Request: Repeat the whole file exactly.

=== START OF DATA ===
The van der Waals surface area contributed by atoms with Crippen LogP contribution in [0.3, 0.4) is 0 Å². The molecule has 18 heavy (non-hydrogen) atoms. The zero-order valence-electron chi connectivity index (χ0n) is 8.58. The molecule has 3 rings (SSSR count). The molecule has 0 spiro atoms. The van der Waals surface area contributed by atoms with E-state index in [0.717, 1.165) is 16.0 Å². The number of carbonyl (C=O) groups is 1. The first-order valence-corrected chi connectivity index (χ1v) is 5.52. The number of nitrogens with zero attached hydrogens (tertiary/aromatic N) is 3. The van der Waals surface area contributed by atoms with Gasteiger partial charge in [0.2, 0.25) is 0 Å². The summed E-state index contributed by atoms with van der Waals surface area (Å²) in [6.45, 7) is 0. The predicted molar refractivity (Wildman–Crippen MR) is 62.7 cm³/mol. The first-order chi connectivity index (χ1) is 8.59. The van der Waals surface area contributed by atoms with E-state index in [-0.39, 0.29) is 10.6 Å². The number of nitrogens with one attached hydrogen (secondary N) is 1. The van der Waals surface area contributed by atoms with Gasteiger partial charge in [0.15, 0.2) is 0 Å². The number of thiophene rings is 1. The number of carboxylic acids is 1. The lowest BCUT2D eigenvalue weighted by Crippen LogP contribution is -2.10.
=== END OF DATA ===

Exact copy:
The van der Waals surface area contributed by atoms with Crippen LogP contribution in [0.3, 0.4) is 0 Å². The molecule has 18 heavy (non-hydrogen) atoms. The zero-order valence-electron chi connectivity index (χ0n) is 8.58. The molecule has 3 rings (SSSR count). The molecule has 0 spiro atoms. The van der Waals surface area contributed by atoms with E-state index in [0.717, 1.165) is 16.0 Å². The number of carbonyl (C=O) groups is 1. The first-order valence-corrected chi connectivity index (χ1v) is 5.52. The number of nitrogens with zero attached hydrogens (tertiary/aromatic N) is 3. The van der Waals surface area contributed by atoms with Gasteiger partial charge in [0.2, 0.25) is 0 Å². The summed E-state index contributed by atoms with van der Waals surface area (Å²) in [6.45, 7) is 0. The predicted molar refractivity (Wildman–Crippen MR) is 62.7 cm³/mol. The first-order chi connectivity index (χ1) is 8.59. The van der Waals surface area contributed by atoms with E-state index in [-0.39, 0.29) is 10.6 Å². The number of nitrogens with one attached hydrogen (secondary N) is 1. The van der Waals surface area contributed by atoms with Gasteiger partial charge in [0.15, 0.2) is 0 Å². The number of thiophene rings is 1. The number of carboxylic acids is 1. The lowest BCUT2D eigenvalue weighted by Crippen LogP contribution is -2.10.